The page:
It’s an axiom in business that a seller can have the highest quality products — but if no one knows about them they will stay on the shelf.
Farmers are in business as well, and, in the view of officials at the Cornell Cooperative Extension Service, what is grown, produced and harvested at Otsego County’s 583 agricultural operations is second to none.
To put a spotlight on those products, the Extension Service is reaching out to farmers and asking them to provide samples of what they grow or raise for the opening parade at this year’s Otsego County Fair.
The parade will kick off at 7:30 p.m. July 30 at the county fairgrounds in Morris.
The products, depending on which part of the county they hail from, will end up in one of 14 wagons that will be assigned to the 14 members of the county Board of Representatives. All 14 representatives are planning to participate in this celebration of Otsego County agriculture, said Patti Zellmer, resource educator for the Extension office in Cooperstown..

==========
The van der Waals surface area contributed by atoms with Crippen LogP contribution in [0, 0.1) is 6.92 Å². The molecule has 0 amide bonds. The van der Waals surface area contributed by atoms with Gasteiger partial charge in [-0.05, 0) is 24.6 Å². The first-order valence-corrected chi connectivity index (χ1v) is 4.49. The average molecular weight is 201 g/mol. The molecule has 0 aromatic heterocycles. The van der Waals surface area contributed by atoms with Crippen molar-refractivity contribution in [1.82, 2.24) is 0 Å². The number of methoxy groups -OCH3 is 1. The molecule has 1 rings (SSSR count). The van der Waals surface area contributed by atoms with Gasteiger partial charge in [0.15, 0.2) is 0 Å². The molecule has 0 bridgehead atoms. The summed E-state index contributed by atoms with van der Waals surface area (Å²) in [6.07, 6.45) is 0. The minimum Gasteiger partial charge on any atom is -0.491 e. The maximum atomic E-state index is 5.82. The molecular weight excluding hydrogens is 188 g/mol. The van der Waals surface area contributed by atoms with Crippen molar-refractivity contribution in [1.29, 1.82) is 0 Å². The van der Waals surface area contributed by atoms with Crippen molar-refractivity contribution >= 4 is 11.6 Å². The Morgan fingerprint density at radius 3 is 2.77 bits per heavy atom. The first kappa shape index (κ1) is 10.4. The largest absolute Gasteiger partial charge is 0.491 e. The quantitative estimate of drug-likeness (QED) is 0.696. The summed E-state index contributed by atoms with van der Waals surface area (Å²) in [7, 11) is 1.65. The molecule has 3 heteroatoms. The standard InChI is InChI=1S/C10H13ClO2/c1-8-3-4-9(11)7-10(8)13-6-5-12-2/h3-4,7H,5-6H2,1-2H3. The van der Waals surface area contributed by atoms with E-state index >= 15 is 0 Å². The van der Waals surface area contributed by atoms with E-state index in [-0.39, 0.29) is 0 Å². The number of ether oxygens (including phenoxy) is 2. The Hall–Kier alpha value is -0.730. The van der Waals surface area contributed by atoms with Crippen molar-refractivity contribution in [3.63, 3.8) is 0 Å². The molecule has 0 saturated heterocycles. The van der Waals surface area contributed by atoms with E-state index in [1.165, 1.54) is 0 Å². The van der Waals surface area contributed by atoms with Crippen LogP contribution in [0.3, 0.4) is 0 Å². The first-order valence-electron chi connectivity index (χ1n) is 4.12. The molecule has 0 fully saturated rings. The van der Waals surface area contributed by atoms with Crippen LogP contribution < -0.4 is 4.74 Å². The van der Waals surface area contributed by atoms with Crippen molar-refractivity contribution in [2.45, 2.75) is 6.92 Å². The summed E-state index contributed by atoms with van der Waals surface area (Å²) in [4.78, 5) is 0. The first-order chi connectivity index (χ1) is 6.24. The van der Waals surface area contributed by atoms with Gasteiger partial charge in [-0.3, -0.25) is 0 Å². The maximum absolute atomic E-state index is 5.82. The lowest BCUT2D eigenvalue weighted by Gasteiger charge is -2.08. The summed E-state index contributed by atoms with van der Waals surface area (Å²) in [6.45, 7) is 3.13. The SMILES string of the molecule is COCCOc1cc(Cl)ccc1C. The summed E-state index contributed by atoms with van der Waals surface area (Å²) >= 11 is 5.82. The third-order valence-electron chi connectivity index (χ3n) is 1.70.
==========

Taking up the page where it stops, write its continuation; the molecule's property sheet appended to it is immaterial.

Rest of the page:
“This is going to be a way for Otsego County residents to see the value of agriculture in their districts,” said Zellmer.
All told, she said, agriculture in Otsego County is responsible for an estimated $60 million a year in economic activity.
Bill Gibson, a a Cornell Cooperative contractor, she noted, has been crisscrossing the county in recent months to tabulate the number of farming operations that are running here. To date, he has documented 583 agricultural operations in the county’s 24 towns and one city, Oneonta.
“I don’t know if anyone realized how many agricultural endeavors exist in Otsego County before Bill started this survey,” Zellmer said. “It really is a major part of our county.”
While Otsego is most noted for its dairy farms, agriculture here has become increasingly diverse as farmers respond to consumer demand by offering such products as grass-fed beef, elk, goat cheese and organic berries and vegetables. There is even a fish hatchery in Edmeston, she noted.